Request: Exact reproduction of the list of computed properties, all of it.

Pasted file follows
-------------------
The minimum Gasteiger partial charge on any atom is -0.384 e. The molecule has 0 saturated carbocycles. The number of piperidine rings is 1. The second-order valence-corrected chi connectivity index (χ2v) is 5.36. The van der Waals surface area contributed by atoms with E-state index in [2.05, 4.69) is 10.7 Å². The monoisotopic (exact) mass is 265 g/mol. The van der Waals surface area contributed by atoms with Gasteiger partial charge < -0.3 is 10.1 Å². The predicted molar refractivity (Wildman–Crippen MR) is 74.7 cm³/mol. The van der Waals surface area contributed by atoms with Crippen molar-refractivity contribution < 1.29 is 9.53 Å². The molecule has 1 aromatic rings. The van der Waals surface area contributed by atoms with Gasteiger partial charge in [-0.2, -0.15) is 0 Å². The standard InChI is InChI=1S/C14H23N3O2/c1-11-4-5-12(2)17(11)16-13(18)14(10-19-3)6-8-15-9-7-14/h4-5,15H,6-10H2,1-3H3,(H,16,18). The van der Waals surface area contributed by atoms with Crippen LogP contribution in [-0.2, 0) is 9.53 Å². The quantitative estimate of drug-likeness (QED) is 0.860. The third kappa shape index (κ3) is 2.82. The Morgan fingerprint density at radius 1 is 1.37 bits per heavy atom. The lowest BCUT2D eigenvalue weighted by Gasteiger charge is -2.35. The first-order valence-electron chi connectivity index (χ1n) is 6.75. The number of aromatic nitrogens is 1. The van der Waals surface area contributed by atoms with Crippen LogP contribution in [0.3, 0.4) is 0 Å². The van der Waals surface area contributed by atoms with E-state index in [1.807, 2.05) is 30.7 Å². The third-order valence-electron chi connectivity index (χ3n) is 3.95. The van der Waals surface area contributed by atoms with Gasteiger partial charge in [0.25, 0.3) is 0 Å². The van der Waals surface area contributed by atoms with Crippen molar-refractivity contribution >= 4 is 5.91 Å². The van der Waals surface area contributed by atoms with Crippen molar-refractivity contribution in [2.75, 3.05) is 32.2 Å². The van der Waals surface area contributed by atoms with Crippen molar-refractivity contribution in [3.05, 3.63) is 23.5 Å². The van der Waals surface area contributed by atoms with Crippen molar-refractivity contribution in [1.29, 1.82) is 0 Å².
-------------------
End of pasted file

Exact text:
The minimum Gasteiger partial charge on any atom is -0.384 e. The molecule has 0 saturated carbocycles. The number of piperidine rings is 1. The second-order valence-corrected chi connectivity index (χ2v) is 5.36. The van der Waals surface area contributed by atoms with E-state index in [2.05, 4.69) is 10.7 Å². The monoisotopic (exact) mass is 265 g/mol. The van der Waals surface area contributed by atoms with Gasteiger partial charge < -0.3 is 10.1 Å². The predicted molar refractivity (Wildman–Crippen MR) is 74.7 cm³/mol. The van der Waals surface area contributed by atoms with Crippen molar-refractivity contribution < 1.29 is 9.53 Å². The molecule has 1 aromatic rings. The van der Waals surface area contributed by atoms with Gasteiger partial charge in [-0.2, -0.15) is 0 Å². The standard InChI is InChI=1S/C14H23N3O2/c1-11-4-5-12(2)17(11)16-13(18)14(10-19-3)6-8-15-9-7-14/h4-5,15H,6-10H2,1-3H3,(H,16,18). The van der Waals surface area contributed by atoms with Crippen LogP contribution in [-0.2, 0) is 9.53 Å². The quantitative estimate of drug-likeness (QED) is 0.860. The third kappa shape index (κ3) is 2.82. The Morgan fingerprint density at radius 1 is 1.37 bits per heavy atom. The lowest BCUT2D eigenvalue weighted by Gasteiger charge is -2.35. The first-order valence-electron chi connectivity index (χ1n) is 6.75. The number of aromatic nitrogens is 1. The van der Waals surface area contributed by atoms with Crippen LogP contribution in [0.3, 0.4) is 0 Å². The van der Waals surface area contributed by atoms with E-state index in [1.807, 2.05) is 30.7 Å². The third-order valence-electron chi connectivity index (χ3n) is 3.95. The van der Waals surface area contributed by atoms with Gasteiger partial charge in [0.25, 0.3) is 0 Å². The van der Waals surface area contributed by atoms with Crippen molar-refractivity contribution >= 4 is 5.91 Å². The van der Waals surface area contributed by atoms with Crippen molar-refractivity contribution in [2.75, 3.05) is 32.2 Å². The van der Waals surface area contributed by atoms with Crippen molar-refractivity contribution in [3.05, 3.63) is 23.5 Å². The van der Waals surface area contributed by atoms with Crippen molar-refractivity contribution in [1.29, 1.82) is 0 Å².